How To Pass A New Parcel Tax Measure….


If only the  Wildomar City Council had chosen to run a simple parcel tax in June 2011, thereby eliminating the opposition to the self-imposed stigma of a Mello Roos/Community Facilities District. Had they done so, it is likely that Measure D would have been successful. (But then, if my aunt had a mustache, she’d be my uncle).

Intending to be true to my words spoken before the Wildomar City Council last Wednesday evening, I will not oppose the upcoming $28 per year parcel tax, which is likely to be authorized at the July 2012 City Council meeting.

The underlying premise of my previous promotion and support for a simple parcel tax, was that it was the “easiest sell” as a replacement tax  for the tax maintenance assessment that was struck down by the Appeals Court. Unfortunately for the citizens of Wildomar, the City Council squandered their best opportunity to have an ongoing funding mechanism for parks.

Now they’re going to have to do something different to regain the political momentum for the upcoming election.

Quite naturally, I have a suggestion for them. (“Re-Thinking Wildomar; Doing Better With Less”)

Back in the 1980s, I was the top listing Realtor for all of the ERA Realty franchise’s of Central California, selling real estate in the beautiful community of Visalia, California.

My particular niche was to go after “expired listings,” by fearlessly and personally contacting frustrated homeowners, whose homes had been on the market for months without selling,  due to a recessionary economic environment.

I was able to re-list their homes with a promise to re-energize interest in their home in a variety of ways, primarily through a reduction in price.

In the same manner, the Wildomar City Council could re-energize political support for the upcoming parcel tax by reducing the amount requested, for the following reasons:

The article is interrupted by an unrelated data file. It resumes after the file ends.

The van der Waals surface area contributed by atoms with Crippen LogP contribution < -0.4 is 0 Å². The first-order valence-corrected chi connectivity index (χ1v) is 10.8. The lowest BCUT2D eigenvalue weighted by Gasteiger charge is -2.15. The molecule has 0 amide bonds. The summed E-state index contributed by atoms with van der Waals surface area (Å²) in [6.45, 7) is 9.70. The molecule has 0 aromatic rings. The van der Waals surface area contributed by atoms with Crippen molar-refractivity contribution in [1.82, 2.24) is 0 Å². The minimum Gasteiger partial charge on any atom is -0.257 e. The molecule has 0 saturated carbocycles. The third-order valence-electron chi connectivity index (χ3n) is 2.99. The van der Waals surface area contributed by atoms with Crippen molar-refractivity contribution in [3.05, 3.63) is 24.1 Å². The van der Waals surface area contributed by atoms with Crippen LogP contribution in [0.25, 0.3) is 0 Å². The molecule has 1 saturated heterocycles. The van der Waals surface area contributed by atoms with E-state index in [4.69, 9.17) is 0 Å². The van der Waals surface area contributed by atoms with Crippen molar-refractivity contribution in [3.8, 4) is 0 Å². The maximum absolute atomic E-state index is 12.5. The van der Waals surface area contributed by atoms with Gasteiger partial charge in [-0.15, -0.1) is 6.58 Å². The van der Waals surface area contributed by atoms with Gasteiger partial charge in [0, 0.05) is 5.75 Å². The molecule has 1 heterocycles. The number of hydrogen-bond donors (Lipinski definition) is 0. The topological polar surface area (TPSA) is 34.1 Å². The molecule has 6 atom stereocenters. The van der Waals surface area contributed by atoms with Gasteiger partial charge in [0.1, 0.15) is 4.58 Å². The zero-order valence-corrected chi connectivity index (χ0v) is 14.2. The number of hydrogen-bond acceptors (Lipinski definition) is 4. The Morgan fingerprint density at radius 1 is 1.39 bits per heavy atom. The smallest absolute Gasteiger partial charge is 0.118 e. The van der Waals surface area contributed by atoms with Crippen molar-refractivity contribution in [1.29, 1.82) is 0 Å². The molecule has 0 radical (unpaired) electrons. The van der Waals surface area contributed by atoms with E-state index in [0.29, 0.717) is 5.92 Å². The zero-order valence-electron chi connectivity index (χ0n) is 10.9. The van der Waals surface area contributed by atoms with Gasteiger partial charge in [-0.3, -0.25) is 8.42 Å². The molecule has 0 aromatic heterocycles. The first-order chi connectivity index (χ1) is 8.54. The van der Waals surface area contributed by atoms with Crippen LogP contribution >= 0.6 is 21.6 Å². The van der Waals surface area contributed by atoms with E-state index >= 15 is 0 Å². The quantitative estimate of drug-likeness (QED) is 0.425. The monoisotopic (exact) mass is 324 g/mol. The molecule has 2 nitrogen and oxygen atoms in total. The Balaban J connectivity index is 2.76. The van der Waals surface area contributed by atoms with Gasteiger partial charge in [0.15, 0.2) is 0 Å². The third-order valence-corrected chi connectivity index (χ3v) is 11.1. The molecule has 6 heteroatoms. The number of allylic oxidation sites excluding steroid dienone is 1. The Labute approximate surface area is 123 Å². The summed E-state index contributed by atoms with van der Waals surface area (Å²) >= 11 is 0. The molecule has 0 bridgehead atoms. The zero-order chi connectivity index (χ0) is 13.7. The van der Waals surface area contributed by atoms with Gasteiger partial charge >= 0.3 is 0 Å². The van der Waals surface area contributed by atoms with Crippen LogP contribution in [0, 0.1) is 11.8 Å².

1) If the new measure is successful, there will be more parcels “taxed” than in the previous assessment.

According to Assistant City Manager, Gary Nordquist, this revealing admission; “The parcel tax would generate in the ballpark of $330,000, which is still greater than the approximately $225,000 needed to fund parks’ maintenance.”

The additional monies is simply from an increase in the number of parcels which will be taxed under the new measure.

Based on the above, the Wildomar City Council could, and should, reduce the requested amount by approximately 32%, asking owners to approve a parcel tax in the range of $19-$20 per year.

 2) The costs allocated to parks could, and should be, significantly reduced.

Again according to Nordquist, during his PowerPoint presentation at last week’s Special Council meeting, he used old and outdated budget numbers for park maintenance, such as $122,000 per year for Marna O’Brien, and and $35,000 each, for Windsong Park and Heritage Regency Park.

These numbers included the cost for a contract vendor to provide services as Community Services Director in the specific amount of $24,000.

However, with the creation of the Community Services Manager employee position, those previously-contracted services will be absorbed in the proposed $60,000-$70,000 salary for the new position,  of which parks oversight will be a smaller, allocable budget item for an exempt, salaried employee.

Overall, the parks budget could, and should,  be reduced by approximately another 12%.

As a result, the Wildomar City Council could, and should, reduce the amount requested in the new parcel tax to as little as $17.50 per parcel.

The immediate benefit of proposing a smaller parcel tax would be the positive public relations opportunities that will be provided to the pro-park proponents, who will have to be the city’s surrogates for the measure and should enable the proponents to gain a 66 2/3% majority vote on November 06, 2012.

Just like an old and tired real estate listing, if you put it back on the market, you have to do something different.

And nothing garners people’s attention better than a price reduction.

Comments can be made to

I know that Nordquist can “sharpen his pencil,” if so directed by the City Council.

Greedy politicians and bureaucrats ultimately created the Tea Party movement.


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